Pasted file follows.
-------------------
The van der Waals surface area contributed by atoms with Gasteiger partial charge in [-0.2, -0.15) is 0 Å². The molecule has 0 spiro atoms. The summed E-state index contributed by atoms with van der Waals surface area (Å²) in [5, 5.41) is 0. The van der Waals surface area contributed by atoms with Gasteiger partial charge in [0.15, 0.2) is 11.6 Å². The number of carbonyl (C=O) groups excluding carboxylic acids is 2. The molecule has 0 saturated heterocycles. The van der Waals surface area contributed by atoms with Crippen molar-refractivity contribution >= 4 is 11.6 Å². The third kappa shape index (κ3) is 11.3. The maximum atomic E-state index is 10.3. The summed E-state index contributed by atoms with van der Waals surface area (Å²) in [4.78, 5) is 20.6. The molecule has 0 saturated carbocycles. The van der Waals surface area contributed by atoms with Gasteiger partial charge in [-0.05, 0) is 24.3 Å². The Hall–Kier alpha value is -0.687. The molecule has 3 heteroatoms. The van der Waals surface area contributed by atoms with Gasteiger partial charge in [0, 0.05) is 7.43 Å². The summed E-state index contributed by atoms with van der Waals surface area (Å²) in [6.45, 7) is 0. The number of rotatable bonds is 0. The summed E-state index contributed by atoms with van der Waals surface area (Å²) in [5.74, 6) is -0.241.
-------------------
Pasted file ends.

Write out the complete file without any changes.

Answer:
The van der Waals surface area contributed by atoms with Gasteiger partial charge in [-0.2, -0.15) is 0 Å². The molecule has 0 spiro atoms. The summed E-state index contributed by atoms with van der Waals surface area (Å²) in [5, 5.41) is 0. The van der Waals surface area contributed by atoms with Gasteiger partial charge in [0.15, 0.2) is 11.6 Å². The number of carbonyl (C=O) groups excluding carboxylic acids is 2. The molecule has 0 saturated heterocycles. The van der Waals surface area contributed by atoms with Crippen molar-refractivity contribution >= 4 is 11.6 Å². The third kappa shape index (κ3) is 11.3. The maximum atomic E-state index is 10.3. The summed E-state index contributed by atoms with van der Waals surface area (Å²) in [4.78, 5) is 20.6. The molecule has 0 saturated carbocycles. The van der Waals surface area contributed by atoms with Gasteiger partial charge in [-0.05, 0) is 24.3 Å². The Hall–Kier alpha value is -0.687. The molecule has 3 heteroatoms. The van der Waals surface area contributed by atoms with Gasteiger partial charge in [0, 0.05) is 7.43 Å². The summed E-state index contributed by atoms with van der Waals surface area (Å²) in [6.45, 7) is 0. The number of rotatable bonds is 0. The summed E-state index contributed by atoms with van der Waals surface area (Å²) in [5.74, 6) is -0.241.